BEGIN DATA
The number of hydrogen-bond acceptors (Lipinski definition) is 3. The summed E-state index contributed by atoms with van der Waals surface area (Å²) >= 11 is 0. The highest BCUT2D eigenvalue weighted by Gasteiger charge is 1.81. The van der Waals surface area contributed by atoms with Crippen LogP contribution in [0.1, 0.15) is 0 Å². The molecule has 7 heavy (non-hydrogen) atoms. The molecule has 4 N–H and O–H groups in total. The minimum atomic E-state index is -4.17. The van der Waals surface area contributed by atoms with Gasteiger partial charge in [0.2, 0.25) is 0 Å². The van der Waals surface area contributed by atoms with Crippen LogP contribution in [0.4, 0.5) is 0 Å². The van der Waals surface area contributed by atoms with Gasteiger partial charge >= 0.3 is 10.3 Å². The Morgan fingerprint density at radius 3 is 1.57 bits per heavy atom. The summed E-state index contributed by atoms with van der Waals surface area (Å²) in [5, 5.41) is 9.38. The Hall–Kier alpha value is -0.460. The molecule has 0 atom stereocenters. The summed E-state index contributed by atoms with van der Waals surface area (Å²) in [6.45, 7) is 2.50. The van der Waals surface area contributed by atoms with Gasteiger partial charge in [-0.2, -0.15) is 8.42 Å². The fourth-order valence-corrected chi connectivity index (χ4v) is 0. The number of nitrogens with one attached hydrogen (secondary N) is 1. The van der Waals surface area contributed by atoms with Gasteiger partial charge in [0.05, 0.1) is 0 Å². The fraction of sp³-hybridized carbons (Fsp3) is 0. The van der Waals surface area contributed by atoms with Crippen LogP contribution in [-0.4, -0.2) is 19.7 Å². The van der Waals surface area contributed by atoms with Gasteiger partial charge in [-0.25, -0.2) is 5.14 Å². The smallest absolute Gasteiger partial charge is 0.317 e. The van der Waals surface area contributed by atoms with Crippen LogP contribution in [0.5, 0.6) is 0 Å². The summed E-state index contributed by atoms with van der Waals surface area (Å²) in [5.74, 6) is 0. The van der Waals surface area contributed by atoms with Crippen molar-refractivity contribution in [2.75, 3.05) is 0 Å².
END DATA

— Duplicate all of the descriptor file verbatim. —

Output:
The number of hydrogen-bond acceptors (Lipinski definition) is 3. The summed E-state index contributed by atoms with van der Waals surface area (Å²) >= 11 is 0. The highest BCUT2D eigenvalue weighted by Gasteiger charge is 1.81. The van der Waals surface area contributed by atoms with Crippen LogP contribution in [0.1, 0.15) is 0 Å². The molecule has 7 heavy (non-hydrogen) atoms. The molecule has 4 N–H and O–H groups in total. The minimum atomic E-state index is -4.17. The van der Waals surface area contributed by atoms with Gasteiger partial charge in [0.2, 0.25) is 0 Å². The van der Waals surface area contributed by atoms with Crippen LogP contribution in [0.4, 0.5) is 0 Å². The van der Waals surface area contributed by atoms with Gasteiger partial charge >= 0.3 is 10.3 Å². The Morgan fingerprint density at radius 3 is 1.57 bits per heavy atom. The summed E-state index contributed by atoms with van der Waals surface area (Å²) in [5, 5.41) is 9.38. The Hall–Kier alpha value is -0.460. The molecule has 0 atom stereocenters. The summed E-state index contributed by atoms with van der Waals surface area (Å²) in [6.45, 7) is 2.50. The van der Waals surface area contributed by atoms with Gasteiger partial charge in [-0.2, -0.15) is 8.42 Å². The fourth-order valence-corrected chi connectivity index (χ4v) is 0. The number of nitrogens with one attached hydrogen (secondary N) is 1. The van der Waals surface area contributed by atoms with Gasteiger partial charge in [0.05, 0.1) is 0 Å². The fraction of sp³-hybridized carbons (Fsp3) is 0. The van der Waals surface area contributed by atoms with Crippen LogP contribution in [-0.4, -0.2) is 19.7 Å². The van der Waals surface area contributed by atoms with Gasteiger partial charge in [-0.25, -0.2) is 5.14 Å². The smallest absolute Gasteiger partial charge is 0.317 e. The van der Waals surface area contributed by atoms with Crippen LogP contribution in [0.5, 0.6) is 0 Å². The summed E-state index contributed by atoms with van der Waals surface area (Å²) in [5.74, 6) is 0. The van der Waals surface area contributed by atoms with Crippen molar-refractivity contribution in [2.75, 3.05) is 0 Å².